Counterpoint: The Guaranty Fund System--In Dire Need of Reform
The guaranty fund system may have served policyholders once upon a time. But that was long, long ago in a galaxy far, far away. Today the guaranty fund system is broken and it needs a serious fix--now.
Policyholders of Pennsylvania-based Reliance Insurance Co., which went into liquidation in 2001, and Legion Insurance Co. and Villanova Insurance Co., which went into liquidation in 2003, know that better than anyone else.
By last fall, with the Legion case winding its way through the Pennsylvania courts, scores of claimants still hadn't been paid. And they are the lucky ones. In the case of Missouri-domiciled Transit Casualty Co. policyholders saw their first distributions in 1995, a decade after the company collapsed in 1985.
In the case of the California-based workers' comp insurer Mission Insurance Co., policyholders had to wait 21 years--21 years--for insolvency proceedings to resolve themselves.
It's an even wager that by the time the last of the claims stemming from a complex insolvency get paid, dozens of policyholders will probably be dead; so much for representing the interests of policyholders. Who can afford to wait that long?
When insolvency lawyers and receivers finally slam the last nail into the coffin of a drawn-out insolvency, it's not unusual for the cost of the entire mortuary exercise to have ballooned into the tens of millions of dollars; so much for representing the interests of taxpayers. Who can afford these kinds of cost overruns?
Beginning in January 2006, according to the National Conference of Insurance Guaranty Funds, property-casualty guaranty funds have been taking a long and hard look at themselves. At least the industry recognizes there's a problem. Let's just hope the funds wrap up their business faster than it takes to settle the average insolvency proceedings.
Yet, perhaps we ought not be surprised by the waste and inefficiency among our national guaranty funds. The way the guaranty fund system was patched together over the past four decades should leave us wondering what kind of administrative morass we're dealing with.
Guaranty funds spin around an axis of unaccountability. Receiverships, which control tens of millions of dollars, are often managed by insolvency practitioners with few professional qualifications. The lack of oversight leaves the funds to operate in the blackness of night, inviting abuse and mismanagement.
The framework for dealing with insurance insolvencies is decades old, and attempts to improve the guaranty fund system have been executed piecemeal. As usual with the state-based insurance system, there's no central data repository of statistical and financial details on insolvencies in the past.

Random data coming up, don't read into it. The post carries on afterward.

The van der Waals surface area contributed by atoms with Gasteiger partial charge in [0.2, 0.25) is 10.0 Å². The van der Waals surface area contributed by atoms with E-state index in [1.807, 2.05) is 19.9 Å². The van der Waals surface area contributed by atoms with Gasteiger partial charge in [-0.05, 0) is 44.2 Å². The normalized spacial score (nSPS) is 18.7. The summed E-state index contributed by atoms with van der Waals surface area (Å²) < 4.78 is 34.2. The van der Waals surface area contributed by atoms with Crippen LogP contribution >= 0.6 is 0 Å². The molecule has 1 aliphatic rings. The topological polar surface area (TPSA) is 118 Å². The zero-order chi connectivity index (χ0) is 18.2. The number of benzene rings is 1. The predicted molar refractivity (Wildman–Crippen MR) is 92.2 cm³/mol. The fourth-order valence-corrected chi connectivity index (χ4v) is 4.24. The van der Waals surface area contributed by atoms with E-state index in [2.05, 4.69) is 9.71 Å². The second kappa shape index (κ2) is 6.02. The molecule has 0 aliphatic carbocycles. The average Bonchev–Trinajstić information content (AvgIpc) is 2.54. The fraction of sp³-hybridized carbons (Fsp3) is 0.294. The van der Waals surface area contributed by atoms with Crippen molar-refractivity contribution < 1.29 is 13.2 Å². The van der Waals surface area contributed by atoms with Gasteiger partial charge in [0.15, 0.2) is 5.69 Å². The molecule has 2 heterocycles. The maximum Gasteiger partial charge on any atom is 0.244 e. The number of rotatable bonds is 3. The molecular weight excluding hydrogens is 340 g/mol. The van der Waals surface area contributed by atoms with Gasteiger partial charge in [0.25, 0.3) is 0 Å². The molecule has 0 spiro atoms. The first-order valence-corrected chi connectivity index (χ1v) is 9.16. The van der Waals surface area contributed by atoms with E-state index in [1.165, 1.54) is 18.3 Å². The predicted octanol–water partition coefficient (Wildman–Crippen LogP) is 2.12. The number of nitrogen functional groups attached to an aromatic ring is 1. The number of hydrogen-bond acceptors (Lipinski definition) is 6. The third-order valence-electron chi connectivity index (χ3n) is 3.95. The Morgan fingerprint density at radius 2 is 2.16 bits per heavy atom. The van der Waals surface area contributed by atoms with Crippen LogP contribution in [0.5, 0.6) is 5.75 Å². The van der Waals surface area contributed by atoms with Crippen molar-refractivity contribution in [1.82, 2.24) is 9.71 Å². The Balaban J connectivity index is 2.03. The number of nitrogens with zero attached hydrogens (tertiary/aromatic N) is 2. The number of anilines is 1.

It's not unusual to foist onto receiverships the responsibility to manage the insolvency of large multinational insurance corporations with offices in dozens of countries.
Complex liability lines dominate the nature of insolvencies instead of simpler property lines, and the insolvencies we see today involve complex reinsurance arrangements as well. Managing these bankrupt behemoths is neither for the faint of heart, nor the marginally qualified.
It's no accident that the management of guaranty funds has, at best, a checkered record of success.
The guaranty fund system is in desperate need of attention and reform, whether that means shoring up the state-based system already in place, or whether it requires an alternative. Time to scrap the Band-Aid approach.
Here's a contrast for you: In Australia, following the 2001 collapse of HIH Insurance Group, the first distributions to policyholders occurred five years later, in 2006, thanks to an arrangement proposed by the liquidator. Similar processes are also allowed in the United Kingdom, Bermuda and Singapore.
But not in the United States. We seem content with a system that's inefficient, expensive, slow and unfair. We fail at failures ... and with that we seem perfectly content.
The time has come to end this charade. Either we repair our system, or give it the boot.
CYRIL TUOHY is managing editor of Risk & Insurance®.
To get the other side of the issue, read the "Point" by Roger H. Schmelzer.
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September 1, 2007
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